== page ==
“Science without religion is lame, and religion without science is blind,” a crazy scientist with really bad hair and a wild look in his eyes once said.
His name was Albert Einstein, and although he most certainly was no theist, he was verbalizing an idea that would not have seemed too foreign to his contemporaries.
But while Einstein’s offhand remark hints at the fact that science and faith were not always seen as the mortal enemies many now assume them to be, it cannot be denied that, in the popular conscience at least, these two fields have come to represent two opposing and seemingly incompatible worldviews.
These days, more often than not, science and faith are portrayed as polar opposites – one being the domain of the rational, the enlightened, the progressive; the other a crutch of the weak and uninformed.
Now, let me be clear about one thing: I am not here to convince you to become a believer. I know better than to assume that a philosophical argument – no matter how forceful – will ever convince you to change your worldview. That is a discussion for another day. Neither am I here to argue for or against the existence of God. I’ll pick that fight again later.
What I’d like to challenge, though, is the unfounded view that science and faith are mortal enemies, locked in deadly combat. And while many clearly believe that the acceptance of one implies rejection of the other (a trend I see among both believers and unbelievers), I strongly disagree.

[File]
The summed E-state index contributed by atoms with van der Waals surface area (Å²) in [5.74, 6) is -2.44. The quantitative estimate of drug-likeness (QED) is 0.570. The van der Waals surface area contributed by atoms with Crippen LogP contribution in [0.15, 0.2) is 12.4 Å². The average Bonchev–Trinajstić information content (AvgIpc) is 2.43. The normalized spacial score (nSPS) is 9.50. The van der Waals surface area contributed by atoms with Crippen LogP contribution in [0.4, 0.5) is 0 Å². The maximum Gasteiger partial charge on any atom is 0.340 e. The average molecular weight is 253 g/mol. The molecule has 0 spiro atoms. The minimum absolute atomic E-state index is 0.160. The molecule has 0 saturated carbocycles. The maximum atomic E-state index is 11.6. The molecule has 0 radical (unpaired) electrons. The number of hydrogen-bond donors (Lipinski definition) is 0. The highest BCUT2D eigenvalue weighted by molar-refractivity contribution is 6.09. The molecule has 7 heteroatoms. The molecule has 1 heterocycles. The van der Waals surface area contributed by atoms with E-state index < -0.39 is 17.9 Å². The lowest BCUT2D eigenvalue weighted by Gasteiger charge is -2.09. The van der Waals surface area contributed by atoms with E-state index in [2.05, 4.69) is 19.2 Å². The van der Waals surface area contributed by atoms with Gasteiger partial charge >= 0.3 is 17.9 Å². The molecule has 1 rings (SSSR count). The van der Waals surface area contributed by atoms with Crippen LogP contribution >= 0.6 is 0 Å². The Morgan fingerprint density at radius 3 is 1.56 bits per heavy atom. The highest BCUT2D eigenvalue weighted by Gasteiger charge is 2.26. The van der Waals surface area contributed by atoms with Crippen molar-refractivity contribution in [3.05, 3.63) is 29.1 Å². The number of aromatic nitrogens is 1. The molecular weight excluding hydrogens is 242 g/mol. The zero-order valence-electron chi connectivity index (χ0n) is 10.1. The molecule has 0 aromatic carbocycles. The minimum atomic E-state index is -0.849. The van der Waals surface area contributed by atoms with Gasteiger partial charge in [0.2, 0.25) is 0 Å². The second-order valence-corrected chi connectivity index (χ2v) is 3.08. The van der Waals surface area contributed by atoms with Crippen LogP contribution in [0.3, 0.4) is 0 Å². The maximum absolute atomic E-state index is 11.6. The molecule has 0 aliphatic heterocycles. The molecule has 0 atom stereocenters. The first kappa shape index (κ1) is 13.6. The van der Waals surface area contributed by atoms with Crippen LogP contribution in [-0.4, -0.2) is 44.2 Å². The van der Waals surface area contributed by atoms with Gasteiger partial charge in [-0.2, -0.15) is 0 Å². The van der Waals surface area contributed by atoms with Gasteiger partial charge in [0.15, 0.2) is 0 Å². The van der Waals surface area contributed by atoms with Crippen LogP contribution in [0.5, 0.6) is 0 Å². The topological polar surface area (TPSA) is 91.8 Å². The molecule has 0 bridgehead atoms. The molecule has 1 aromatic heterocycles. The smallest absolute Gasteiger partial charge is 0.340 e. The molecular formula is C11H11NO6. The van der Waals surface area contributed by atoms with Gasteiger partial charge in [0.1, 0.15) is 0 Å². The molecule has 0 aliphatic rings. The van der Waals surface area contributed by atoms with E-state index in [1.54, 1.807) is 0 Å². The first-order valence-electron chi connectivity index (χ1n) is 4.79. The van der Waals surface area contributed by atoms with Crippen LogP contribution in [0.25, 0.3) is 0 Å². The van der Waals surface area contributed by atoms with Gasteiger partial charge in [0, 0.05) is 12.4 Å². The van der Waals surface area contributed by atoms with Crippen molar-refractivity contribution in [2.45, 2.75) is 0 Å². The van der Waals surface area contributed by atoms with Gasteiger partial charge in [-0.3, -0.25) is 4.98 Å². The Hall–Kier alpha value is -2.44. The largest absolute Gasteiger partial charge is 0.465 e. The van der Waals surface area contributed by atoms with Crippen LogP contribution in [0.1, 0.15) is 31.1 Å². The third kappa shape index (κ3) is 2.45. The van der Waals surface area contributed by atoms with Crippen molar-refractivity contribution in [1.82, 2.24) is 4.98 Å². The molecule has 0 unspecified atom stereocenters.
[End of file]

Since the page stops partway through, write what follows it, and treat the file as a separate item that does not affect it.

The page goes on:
Of course, one of the most obvious objections to this view is the sheer number of scientists, throughout history and in modern times, who did not see the least bit of conflict between their scientific endeavors and their personal faith. No, I’m not referring to a bunch of wackos on the lunatic fringe – I’m talking about a veritable who’s who of scientific heavyweights: Roger Bacon, who helped lay the foundations for the empirical approach in the 13th century. William Turner, the father of English botany (who was once arrested for preaching in favour of the Reformation). Johannes Kepler, the famed 16th century astronomer and mathematician who studied planetary motion when he wasn’t dreaming of becoming a theologian. René Descartes, the mastermind behind analytical geometry and one of the key figures of the scientific revolution. Robert Boyle, the first modern chemist; also a theologian. Isaac Newton, considered by many as the greatest scientist who ever lived; also a believer. Lord Kelvin, key figure in the field of thermodynamics. Carolus Linnaeus, the father of taxonomy. Max Planck, the founder of quantum theory. John Lennox, master mathematician. Francis Collins, former director of the Human Genome Project. And so the list goes on, running the gamut from the heady times of the scientific revolution right through to the even more heady times of quantum physics and string theory and evolutionary biology. Throughout history, science and faith have co-existed happily in the minds of its greatest champions.